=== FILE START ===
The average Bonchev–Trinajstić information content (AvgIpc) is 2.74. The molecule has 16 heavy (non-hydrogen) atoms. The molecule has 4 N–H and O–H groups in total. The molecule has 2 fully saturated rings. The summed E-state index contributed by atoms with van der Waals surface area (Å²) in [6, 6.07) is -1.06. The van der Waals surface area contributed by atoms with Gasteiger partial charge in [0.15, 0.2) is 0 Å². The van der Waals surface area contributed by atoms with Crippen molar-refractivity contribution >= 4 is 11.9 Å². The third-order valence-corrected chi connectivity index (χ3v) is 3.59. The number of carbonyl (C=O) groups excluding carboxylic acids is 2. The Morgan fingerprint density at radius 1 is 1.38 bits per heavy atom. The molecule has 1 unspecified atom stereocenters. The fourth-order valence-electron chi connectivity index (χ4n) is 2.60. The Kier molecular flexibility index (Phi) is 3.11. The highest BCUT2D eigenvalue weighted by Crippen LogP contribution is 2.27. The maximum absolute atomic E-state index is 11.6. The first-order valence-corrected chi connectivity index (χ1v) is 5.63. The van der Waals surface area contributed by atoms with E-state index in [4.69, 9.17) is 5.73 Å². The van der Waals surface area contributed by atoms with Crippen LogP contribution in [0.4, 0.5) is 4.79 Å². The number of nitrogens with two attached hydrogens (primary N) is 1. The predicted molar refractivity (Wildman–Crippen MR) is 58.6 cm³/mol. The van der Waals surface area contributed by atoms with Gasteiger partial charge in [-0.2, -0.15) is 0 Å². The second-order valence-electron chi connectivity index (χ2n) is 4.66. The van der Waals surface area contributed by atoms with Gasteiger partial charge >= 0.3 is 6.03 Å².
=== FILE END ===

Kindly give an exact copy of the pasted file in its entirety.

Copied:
The average Bonchev–Trinajstić information content (AvgIpc) is 2.74. The molecule has 16 heavy (non-hydrogen) atoms. The molecule has 4 N–H and O–H groups in total. The molecule has 2 fully saturated rings. The summed E-state index contributed by atoms with van der Waals surface area (Å²) in [6, 6.07) is -1.06. The van der Waals surface area contributed by atoms with Gasteiger partial charge in [0.15, 0.2) is 0 Å². The van der Waals surface area contributed by atoms with Crippen molar-refractivity contribution >= 4 is 11.9 Å². The third-order valence-corrected chi connectivity index (χ3v) is 3.59. The number of carbonyl (C=O) groups excluding carboxylic acids is 2. The Morgan fingerprint density at radius 1 is 1.38 bits per heavy atom. The molecule has 1 unspecified atom stereocenters. The fourth-order valence-electron chi connectivity index (χ4n) is 2.60. The Kier molecular flexibility index (Phi) is 3.11. The highest BCUT2D eigenvalue weighted by Crippen LogP contribution is 2.27. The maximum absolute atomic E-state index is 11.6. The first-order valence-corrected chi connectivity index (χ1v) is 5.63. The van der Waals surface area contributed by atoms with E-state index in [4.69, 9.17) is 5.73 Å². The van der Waals surface area contributed by atoms with Crippen LogP contribution in [0.4, 0.5) is 4.79 Å². The number of nitrogens with two attached hydrogens (primary N) is 1. The predicted molar refractivity (Wildman–Crippen MR) is 58.6 cm³/mol. The van der Waals surface area contributed by atoms with Gasteiger partial charge in [-0.2, -0.15) is 0 Å². The second-order valence-electron chi connectivity index (χ2n) is 4.66. The van der Waals surface area contributed by atoms with Gasteiger partial charge >= 0.3 is 6.03 Å².